Ah, vacation.

My evenings the past couple of days have been going a bit like this:

  1. Write for about two hours solid.
  2. Browse the NaNoWriMo forums for about 5 minutes.
  3. Glance at the Uru Live forums for 10 seconds.
  4. If I’m stuck on plot, knit a couple of rows, cursing my cheap, old Walmart yarn (that easily fucking unravels into individual strands!) and lack of skill.
  5. Go back to writing for another couple of hours.

This way, I’ll complete NaNoWriMo in 8-9 days, get back into knitting quickly, and not be starved for pseudo-human contact!

Quote of the day.

“Laziness, like money, doesn’t really exist except to represent something else–in this case fear, severe self-judgment, or what Natalie Goldberg calls ‘the cycle of guilt, avoidance, and pressure.'”
–Janet Burroway, Writing Fiction: A Guide to Narrative Craft

Not just in writing, in my opinion.

Words, words!

NaNoWriMo is in full swing, and although I’m certainly not writing 2000 words a day, I’m writing in most of the free time I don’t give my thesis. This isn’t aided by the fact that I’m on drixoral for the next few days, and that shit is fucking me up royally. I was afraid of a relapse of the nasty bug that floored WO and me this summer until I read on the Internet that dizziness and drowsiness are normal side effects of drixoral. Ugh. (Nice of the doc to not mention it, I’ll add.)

Add to that a continuation of some personal life stressors, and I’m just begging to get out of the house for at least a nice long walk with uninterrupted music (hoping I don’t get too light-headed along the way). I’m about at the point I reach about this time every term, where I want to throw my laptop into a dumpster. That’s where all the work and all the requests for work are, after all.

Okay, maybe not a dumpster. But I wouldn’t have a problem losing it in the shit pile that is my apartment for the next couple of weeks.

My NaNoWriMo story is shaping up decently nicely, although I think my lack of writing practice shows clearly. The opening is awkward and stilted, and if I take a break for more than about 12 hours, I’m awkward when I start again. That said, I still feel good doing it, even if I don’t think I’ll be tossing it out here for public consumption.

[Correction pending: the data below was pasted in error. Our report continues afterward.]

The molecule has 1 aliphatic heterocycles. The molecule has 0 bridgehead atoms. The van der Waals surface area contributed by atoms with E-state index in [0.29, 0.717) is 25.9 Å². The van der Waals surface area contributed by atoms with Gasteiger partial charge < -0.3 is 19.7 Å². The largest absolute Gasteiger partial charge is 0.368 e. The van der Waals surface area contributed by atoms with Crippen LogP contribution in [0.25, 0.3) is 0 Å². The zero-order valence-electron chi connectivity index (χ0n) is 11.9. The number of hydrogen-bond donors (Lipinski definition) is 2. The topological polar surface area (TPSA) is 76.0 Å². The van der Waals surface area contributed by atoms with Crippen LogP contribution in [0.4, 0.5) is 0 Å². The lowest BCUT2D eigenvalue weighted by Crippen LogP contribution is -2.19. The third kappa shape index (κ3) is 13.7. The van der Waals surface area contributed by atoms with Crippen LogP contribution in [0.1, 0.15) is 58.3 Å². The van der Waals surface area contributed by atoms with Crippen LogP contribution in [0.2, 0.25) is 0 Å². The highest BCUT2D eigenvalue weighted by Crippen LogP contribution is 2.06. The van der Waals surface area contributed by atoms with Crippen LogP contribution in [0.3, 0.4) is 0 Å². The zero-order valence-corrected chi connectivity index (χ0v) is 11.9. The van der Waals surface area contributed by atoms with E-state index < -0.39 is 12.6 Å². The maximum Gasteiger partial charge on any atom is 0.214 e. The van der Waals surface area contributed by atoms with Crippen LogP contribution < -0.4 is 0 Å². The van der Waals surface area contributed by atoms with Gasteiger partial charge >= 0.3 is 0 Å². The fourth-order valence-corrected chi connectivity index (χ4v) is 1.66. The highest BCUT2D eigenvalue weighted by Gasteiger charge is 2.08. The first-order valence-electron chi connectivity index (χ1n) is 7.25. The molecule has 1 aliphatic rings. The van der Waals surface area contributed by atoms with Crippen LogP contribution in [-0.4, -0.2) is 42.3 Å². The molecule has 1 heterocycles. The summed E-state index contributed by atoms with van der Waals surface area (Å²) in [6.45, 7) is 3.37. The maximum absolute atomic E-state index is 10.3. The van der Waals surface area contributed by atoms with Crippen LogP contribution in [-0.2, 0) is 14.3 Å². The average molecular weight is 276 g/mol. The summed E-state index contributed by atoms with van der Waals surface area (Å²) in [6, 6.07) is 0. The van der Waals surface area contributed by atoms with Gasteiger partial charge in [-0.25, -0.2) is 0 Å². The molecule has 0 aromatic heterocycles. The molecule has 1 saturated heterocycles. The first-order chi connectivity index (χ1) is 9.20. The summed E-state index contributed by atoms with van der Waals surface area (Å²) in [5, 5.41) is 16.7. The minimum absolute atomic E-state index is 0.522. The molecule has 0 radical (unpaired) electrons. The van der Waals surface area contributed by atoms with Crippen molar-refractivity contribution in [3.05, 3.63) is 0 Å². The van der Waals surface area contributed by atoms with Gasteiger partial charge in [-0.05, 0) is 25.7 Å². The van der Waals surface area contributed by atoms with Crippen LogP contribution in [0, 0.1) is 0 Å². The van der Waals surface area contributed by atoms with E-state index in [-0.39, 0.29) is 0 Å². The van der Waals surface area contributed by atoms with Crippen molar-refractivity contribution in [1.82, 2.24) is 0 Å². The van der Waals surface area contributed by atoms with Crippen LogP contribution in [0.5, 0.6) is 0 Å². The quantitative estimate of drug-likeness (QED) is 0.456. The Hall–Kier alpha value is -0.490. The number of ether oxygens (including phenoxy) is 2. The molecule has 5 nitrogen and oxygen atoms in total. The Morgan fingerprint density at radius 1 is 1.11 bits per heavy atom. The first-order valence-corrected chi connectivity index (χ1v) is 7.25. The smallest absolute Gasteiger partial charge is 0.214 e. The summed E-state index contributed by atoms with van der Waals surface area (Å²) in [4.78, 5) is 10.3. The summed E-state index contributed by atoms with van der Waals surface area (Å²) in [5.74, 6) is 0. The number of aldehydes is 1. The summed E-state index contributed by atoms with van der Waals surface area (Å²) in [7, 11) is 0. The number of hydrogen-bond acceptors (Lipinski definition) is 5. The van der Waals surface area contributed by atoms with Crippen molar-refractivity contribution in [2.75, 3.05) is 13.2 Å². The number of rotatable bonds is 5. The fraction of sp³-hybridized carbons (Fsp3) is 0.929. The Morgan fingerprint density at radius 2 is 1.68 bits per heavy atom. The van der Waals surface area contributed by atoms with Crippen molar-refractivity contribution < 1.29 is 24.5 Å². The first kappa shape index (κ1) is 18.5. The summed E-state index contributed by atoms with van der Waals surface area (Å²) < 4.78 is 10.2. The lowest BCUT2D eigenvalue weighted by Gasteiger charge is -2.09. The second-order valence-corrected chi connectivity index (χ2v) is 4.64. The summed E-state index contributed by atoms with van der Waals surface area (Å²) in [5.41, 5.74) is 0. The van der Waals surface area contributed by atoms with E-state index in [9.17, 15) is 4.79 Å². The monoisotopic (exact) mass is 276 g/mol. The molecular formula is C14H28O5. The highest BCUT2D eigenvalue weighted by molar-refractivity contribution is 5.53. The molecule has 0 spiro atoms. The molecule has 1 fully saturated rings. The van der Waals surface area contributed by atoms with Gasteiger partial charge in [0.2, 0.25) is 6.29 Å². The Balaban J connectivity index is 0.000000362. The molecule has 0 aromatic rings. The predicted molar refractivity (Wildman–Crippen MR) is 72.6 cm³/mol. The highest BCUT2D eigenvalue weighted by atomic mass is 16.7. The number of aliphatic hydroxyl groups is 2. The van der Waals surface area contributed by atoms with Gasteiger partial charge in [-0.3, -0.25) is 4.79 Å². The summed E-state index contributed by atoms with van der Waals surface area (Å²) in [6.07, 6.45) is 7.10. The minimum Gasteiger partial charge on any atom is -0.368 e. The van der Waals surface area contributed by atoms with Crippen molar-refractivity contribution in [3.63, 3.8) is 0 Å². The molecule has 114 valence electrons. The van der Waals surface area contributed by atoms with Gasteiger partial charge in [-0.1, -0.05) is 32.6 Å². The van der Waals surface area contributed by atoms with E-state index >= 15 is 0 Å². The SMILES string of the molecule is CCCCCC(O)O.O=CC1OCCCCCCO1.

It’s another thing tying me to my computer, though, and I’m lucky I’ve got plenty sufficient willpower/disdain/laziness to say, “I’m going to write and not check my email” without feeling any guilt.

The rigors of keeping a body

I tend to be one that wants some schedule, some regularity, to my workouts. I like having a “training schedule” for running, even if I’m not planning to race. I like knowing when my twice-weekly weight lifting sessions will be. Same with biking, yoga, and martial arts.

But what happens when I don’t feel like doing one or any of them? I’ve been kind of dragging myself to the gym for weight lifting out of necessity these past couple of weeks. My body needs the strength, my shins especially, but I find it hard to focus and do the reps correctly, and I feel the workout’s wasted if I just throw weights around. I know it’s not a complete waste, but still.

I had a pretty nasty asthma attack last night, and I woke up (for about the fifth time) this morning about an hour before the run I was supposed to do. It took me that whole hour to psych myself into going out and running, knowing that I’d lost my inhaler, and knowing that I was at high risk for an attack, especially since I was still wheezing while lying in bed the next morning.

Maybe it’s just the start of my usual winter doldrums. Getting myself out of bed before class to exert myself seems arduous, especially given how interrupted my sleep’s been. Just two months ago, I was so happy to have classes starting at 10:00 so that I would have time to knock out a full hour of exercise before tackling the day.

The big question is, perhaps, “What’s my motivation?” I’m telling myself to get out and be active because I want to get in shape (which I define as purely stamina, not body weight/shape), help my asthma, mebbe lose some weight, and because it makes me feel good (in that order? maybe.).

I feel in part like I have too many goals to remain focused. I see weight lifting as separate from running and both of those as separate from biking. So while I have a “schedule”, I don’t have a cohesive workout… vision. I don’t flow from one workout to the next, and I think each should be reinforcing the others.

So the question is, how do I fix it?